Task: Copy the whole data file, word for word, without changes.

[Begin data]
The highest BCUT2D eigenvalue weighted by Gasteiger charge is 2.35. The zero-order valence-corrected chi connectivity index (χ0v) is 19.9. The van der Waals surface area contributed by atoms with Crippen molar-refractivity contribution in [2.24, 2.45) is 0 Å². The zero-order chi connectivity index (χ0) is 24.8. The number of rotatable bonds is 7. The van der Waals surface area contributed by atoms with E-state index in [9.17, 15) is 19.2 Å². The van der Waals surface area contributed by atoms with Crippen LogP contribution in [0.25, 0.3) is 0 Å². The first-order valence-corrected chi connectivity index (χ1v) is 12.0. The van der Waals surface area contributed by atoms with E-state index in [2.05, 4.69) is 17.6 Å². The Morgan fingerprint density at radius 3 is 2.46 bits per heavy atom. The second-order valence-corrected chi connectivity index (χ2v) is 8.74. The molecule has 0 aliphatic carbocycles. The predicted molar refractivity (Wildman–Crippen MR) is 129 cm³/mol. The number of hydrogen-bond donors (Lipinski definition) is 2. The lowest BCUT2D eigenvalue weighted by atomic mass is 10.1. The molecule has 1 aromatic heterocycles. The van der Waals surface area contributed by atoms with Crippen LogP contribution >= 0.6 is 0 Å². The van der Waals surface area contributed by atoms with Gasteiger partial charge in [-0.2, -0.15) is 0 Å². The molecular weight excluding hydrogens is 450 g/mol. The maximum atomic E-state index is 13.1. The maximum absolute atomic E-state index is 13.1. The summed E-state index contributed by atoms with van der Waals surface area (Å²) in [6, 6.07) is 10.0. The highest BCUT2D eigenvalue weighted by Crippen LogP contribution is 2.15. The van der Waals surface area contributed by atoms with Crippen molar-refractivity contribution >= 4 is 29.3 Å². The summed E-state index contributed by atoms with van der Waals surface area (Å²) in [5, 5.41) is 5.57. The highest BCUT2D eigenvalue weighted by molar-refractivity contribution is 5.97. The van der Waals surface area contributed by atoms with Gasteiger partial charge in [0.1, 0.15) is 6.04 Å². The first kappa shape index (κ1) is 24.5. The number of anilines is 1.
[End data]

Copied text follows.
The highest BCUT2D eigenvalue weighted by Gasteiger charge is 2.35. The zero-order valence-corrected chi connectivity index (χ0v) is 19.9. The van der Waals surface area contributed by atoms with Crippen molar-refractivity contribution in [2.24, 2.45) is 0 Å². The zero-order chi connectivity index (χ0) is 24.8. The number of rotatable bonds is 7. The van der Waals surface area contributed by atoms with E-state index in [9.17, 15) is 19.2 Å². The van der Waals surface area contributed by atoms with Crippen LogP contribution in [0.25, 0.3) is 0 Å². The first-order valence-corrected chi connectivity index (χ1v) is 12.0. The van der Waals surface area contributed by atoms with E-state index in [2.05, 4.69) is 17.6 Å². The Morgan fingerprint density at radius 3 is 2.46 bits per heavy atom. The second-order valence-corrected chi connectivity index (χ2v) is 8.74. The molecule has 0 aliphatic carbocycles. The predicted molar refractivity (Wildman–Crippen MR) is 129 cm³/mol. The number of hydrogen-bond donors (Lipinski definition) is 2. The lowest BCUT2D eigenvalue weighted by atomic mass is 10.1. The molecule has 1 aromatic heterocycles. The van der Waals surface area contributed by atoms with Crippen LogP contribution >= 0.6 is 0 Å². The van der Waals surface area contributed by atoms with Gasteiger partial charge in [-0.2, -0.15) is 0 Å². The molecular weight excluding hydrogens is 450 g/mol. The maximum atomic E-state index is 13.1. The maximum absolute atomic E-state index is 13.1. The summed E-state index contributed by atoms with van der Waals surface area (Å²) in [6, 6.07) is 10.0. The highest BCUT2D eigenvalue weighted by Crippen LogP contribution is 2.15. The van der Waals surface area contributed by atoms with Crippen molar-refractivity contribution >= 4 is 29.3 Å². The summed E-state index contributed by atoms with van der Waals surface area (Å²) in [5, 5.41) is 5.57. The highest BCUT2D eigenvalue weighted by molar-refractivity contribution is 5.97. The van der Waals surface area contributed by atoms with Gasteiger partial charge in [0.1, 0.15) is 6.04 Å². The first kappa shape index (κ1) is 24.5. The number of anilines is 1.